Wednesday, February 16, 2011

Other People's Imaginations



Why do kids settle down when you put them in front of a TV? Have you ever really wondered about this?

They stop moving, they point their heads all in one direction, they stop talking, they go from output to input mode. Many call this "the time when I can actually get dinner made."

But what are they inputting during this time? Other people's imaginations.

This is one of the wonderful things about movies, they let you mentally walk around in the imagination of another person, a director or an actor or editor or designer. They let us share really deep thoughts.

But is that what kids are getting from TV? Probably not. They are having some down time.

Nothing wrong with down time, of course. We all need to shut down every so often. And kids' brains are working really hard and need to reset.

But meanwhile, they are being exposed to someone's "product," characters or personalities or things that lend themselves to action figures or whatnot.

Can they reset their brains without somebody else's imagination blathering at them? Can kids relax without having to kick their brains into this passive gear? Can they be peaceful without drowning out their own thoughts?

Sure they can, if they've got the right things around. Especially paper and pencils and comfy places to sit that have good light.

I love movies, I love animation, I really enjoy a lot of kid-oriented stories. But I also suspect that, the more we consume someone else's imagination, the more important it also becomes to create some space for our own.

Are you a 3D person in a 2D world?

I've been giving a lot of thought to screens lately - anyone with kids these days has to.

So much stuff gets piped through TVs and computers and game devices now.

But I've been wondering - why do I instinctively want my kids away from screens after they've been there for a while? It's a very lizard-brain reaction - I haven't analyzed it, but once they've been there for a bit I start to get this - stale, stagnant feeling. Why is that?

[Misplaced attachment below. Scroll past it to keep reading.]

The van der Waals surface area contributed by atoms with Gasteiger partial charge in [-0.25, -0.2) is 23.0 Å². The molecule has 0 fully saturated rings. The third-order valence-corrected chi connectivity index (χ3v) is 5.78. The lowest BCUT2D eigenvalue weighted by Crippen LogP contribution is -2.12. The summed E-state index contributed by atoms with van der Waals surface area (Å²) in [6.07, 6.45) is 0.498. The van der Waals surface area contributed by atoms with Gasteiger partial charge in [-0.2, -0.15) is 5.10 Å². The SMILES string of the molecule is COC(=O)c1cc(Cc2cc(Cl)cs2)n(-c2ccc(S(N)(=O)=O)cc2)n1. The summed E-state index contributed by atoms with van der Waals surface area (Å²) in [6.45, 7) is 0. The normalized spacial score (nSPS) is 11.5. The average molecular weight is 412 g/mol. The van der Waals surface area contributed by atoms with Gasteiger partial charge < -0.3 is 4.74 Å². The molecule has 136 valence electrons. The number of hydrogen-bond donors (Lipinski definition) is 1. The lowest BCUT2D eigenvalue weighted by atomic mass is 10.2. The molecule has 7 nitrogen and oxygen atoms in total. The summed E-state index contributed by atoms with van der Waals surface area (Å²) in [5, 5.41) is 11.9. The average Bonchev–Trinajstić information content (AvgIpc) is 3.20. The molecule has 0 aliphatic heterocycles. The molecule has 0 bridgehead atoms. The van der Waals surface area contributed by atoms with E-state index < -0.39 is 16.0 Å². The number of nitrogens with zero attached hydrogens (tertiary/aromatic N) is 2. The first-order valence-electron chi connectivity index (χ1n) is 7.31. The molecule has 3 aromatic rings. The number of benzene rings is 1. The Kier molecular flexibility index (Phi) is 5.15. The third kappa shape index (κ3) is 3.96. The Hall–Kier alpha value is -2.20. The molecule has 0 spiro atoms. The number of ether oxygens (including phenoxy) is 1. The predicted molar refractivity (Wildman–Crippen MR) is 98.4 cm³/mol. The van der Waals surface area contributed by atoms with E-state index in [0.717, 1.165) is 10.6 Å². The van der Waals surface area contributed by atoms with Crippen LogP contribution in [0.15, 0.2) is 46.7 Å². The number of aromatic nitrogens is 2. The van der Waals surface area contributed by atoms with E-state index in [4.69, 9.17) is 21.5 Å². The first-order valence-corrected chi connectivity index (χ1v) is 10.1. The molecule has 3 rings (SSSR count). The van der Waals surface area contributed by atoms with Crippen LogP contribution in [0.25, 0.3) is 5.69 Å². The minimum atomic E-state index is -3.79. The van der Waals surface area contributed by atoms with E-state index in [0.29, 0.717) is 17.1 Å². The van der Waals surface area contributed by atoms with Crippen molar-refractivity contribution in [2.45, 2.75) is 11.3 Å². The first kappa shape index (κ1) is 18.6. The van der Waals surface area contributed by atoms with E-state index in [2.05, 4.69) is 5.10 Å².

What is so different? I mean, we humans use flight simulators, and read books, and see movies, and all of that is great, and all of it is flat.

I recently realized, it's because I sense that there is a different kind of learning going on in the 3D world, and it has to do with consequences.

Real consequences, like dropping something on your foot or disagreeing with a friend or finding out something is sharp or heavy or loud.

In the flat world, the characters die and get right back up again. Stuff blows up but you don't get hit by any debris or feel the impact. You can always, always separate yourself from the action by restarting the game or walking away. There aren't any consequences.

And consequences - and the information that comes with them - are incredibly important for a growing brain.

Add to that the fact that we are pushing our kids more and more to get the test scores and be on the sports team and get the grades and go to the right college and all of this, and that sense of exploring the "dirt world" just doesn't seem to have anywhere to exist.

I watched a group of actors warm up last night. They laid down on the floor, they made noises, they rubbed their faces, they moved around and got into their bodies so they were ready to inhabit their characters.

When did three-dimensional messing around get to be devalued? When did we decide that everything of the highest value exists on paper or on a screen? How can we break out of that shell and take ownership of our glorious, lumpy, three-dimensional selves?

And is there some correlation between that and how good we've gotten at manipulating two-dimensional imagery with computers to be what we think we want? That disconnect sure seems to just get bigger.

And is there also a correlation with how willing we seem to be to give wealth to people who are just good at getting attention through the flat media, whether or not they do anything of value?

Well I'll say again, if I had my wish every schoolkid in the world would get half an hour a day minimum to simply create something in a medium of their choice. Draw, sing, hammer something. Possibly even get a paper cut or spill the paint.

Now I think I have a better handle on that awful, stale feeling I get when the TV has been on too long - and why it feels like the air comes back into the room when the thing goes off.

Zzanthia

Zzanthia (Katia) - vector artist
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